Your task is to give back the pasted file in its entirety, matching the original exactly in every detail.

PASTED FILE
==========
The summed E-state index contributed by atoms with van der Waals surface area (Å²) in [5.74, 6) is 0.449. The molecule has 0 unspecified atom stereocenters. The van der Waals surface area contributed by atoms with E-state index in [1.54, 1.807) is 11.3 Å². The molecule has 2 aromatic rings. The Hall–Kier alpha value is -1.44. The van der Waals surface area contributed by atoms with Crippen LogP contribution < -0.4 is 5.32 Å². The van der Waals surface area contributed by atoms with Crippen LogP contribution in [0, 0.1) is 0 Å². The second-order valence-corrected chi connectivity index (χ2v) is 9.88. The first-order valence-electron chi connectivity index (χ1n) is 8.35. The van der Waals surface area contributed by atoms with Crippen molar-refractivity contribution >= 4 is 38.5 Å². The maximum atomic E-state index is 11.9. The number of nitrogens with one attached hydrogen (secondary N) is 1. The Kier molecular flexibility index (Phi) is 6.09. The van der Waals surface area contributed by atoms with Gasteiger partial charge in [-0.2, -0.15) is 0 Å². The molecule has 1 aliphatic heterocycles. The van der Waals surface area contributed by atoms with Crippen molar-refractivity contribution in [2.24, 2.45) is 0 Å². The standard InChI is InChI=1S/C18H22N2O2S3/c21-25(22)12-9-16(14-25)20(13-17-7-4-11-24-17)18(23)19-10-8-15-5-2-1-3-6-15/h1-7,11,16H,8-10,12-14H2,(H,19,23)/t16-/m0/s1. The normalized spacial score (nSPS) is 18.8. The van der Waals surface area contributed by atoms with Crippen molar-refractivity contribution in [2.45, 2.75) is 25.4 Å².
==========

The summed E-state index contributed by atoms with van der Waals surface area (Å²) in [5.74, 6) is 0.449. The molecule has 0 unspecified atom stereocenters. The van der Waals surface area contributed by atoms with E-state index in [1.54, 1.807) is 11.3 Å². The molecule has 2 aromatic rings. The Hall–Kier alpha value is -1.44. The van der Waals surface area contributed by atoms with Crippen LogP contribution < -0.4 is 5.32 Å². The van der Waals surface area contributed by atoms with Crippen LogP contribution in [0, 0.1) is 0 Å². The second-order valence-corrected chi connectivity index (χ2v) is 9.88. The first-order valence-electron chi connectivity index (χ1n) is 8.35. The van der Waals surface area contributed by atoms with Crippen molar-refractivity contribution >= 4 is 38.5 Å². The maximum atomic E-state index is 11.9. The number of nitrogens with one attached hydrogen (secondary N) is 1. The Kier molecular flexibility index (Phi) is 6.09. The van der Waals surface area contributed by atoms with Gasteiger partial charge in [-0.2, -0.15) is 0 Å². The molecule has 1 aliphatic heterocycles. The van der Waals surface area contributed by atoms with Crippen molar-refractivity contribution in [2.24, 2.45) is 0 Å². The standard InChI is InChI=1S/C18H22N2O2S3/c21-25(22)12-9-16(14-25)20(13-17-7-4-11-24-17)18(23)19-10-8-15-5-2-1-3-6-15/h1-7,11,16H,8-10,12-14H2,(H,19,23)/t16-/m0/s1. The normalized spacial score (nSPS) is 18.8. The van der Waals surface area contributed by atoms with Crippen molar-refractivity contribution in [2.45, 2.75) is 25.4 Å².